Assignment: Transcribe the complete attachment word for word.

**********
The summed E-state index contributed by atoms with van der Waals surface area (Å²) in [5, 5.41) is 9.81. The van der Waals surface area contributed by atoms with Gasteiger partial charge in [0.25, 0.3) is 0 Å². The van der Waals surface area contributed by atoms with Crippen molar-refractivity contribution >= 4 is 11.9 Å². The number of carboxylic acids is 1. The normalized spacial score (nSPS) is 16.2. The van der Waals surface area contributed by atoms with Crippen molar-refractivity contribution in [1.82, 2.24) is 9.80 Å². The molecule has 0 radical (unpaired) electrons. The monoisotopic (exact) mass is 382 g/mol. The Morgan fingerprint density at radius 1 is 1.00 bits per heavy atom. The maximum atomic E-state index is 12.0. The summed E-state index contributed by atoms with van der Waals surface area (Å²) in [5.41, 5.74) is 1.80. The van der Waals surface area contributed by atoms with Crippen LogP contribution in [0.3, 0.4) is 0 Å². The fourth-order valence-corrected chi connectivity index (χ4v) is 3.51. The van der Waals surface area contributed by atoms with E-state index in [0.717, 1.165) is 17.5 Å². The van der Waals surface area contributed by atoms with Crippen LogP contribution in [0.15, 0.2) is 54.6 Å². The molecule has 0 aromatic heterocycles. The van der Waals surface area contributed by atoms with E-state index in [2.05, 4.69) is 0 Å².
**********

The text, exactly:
The summed E-state index contributed by atoms with van der Waals surface area (Å²) in [5, 5.41) is 9.81. The van der Waals surface area contributed by atoms with Gasteiger partial charge in [0.25, 0.3) is 0 Å². The van der Waals surface area contributed by atoms with Crippen molar-refractivity contribution >= 4 is 11.9 Å². The number of carboxylic acids is 1. The normalized spacial score (nSPS) is 16.2. The van der Waals surface area contributed by atoms with Crippen molar-refractivity contribution in [1.82, 2.24) is 9.80 Å². The molecule has 0 radical (unpaired) electrons. The monoisotopic (exact) mass is 382 g/mol. The Morgan fingerprint density at radius 1 is 1.00 bits per heavy atom. The maximum atomic E-state index is 12.0. The summed E-state index contributed by atoms with van der Waals surface area (Å²) in [5.41, 5.74) is 1.80. The van der Waals surface area contributed by atoms with Crippen LogP contribution in [0.3, 0.4) is 0 Å². The fourth-order valence-corrected chi connectivity index (χ4v) is 3.51. The van der Waals surface area contributed by atoms with E-state index in [0.717, 1.165) is 17.5 Å². The van der Waals surface area contributed by atoms with Crippen LogP contribution in [0.15, 0.2) is 54.6 Å². The molecule has 0 aromatic heterocycles. The van der Waals surface area contributed by atoms with E-state index in [2.05, 4.69) is 0 Å².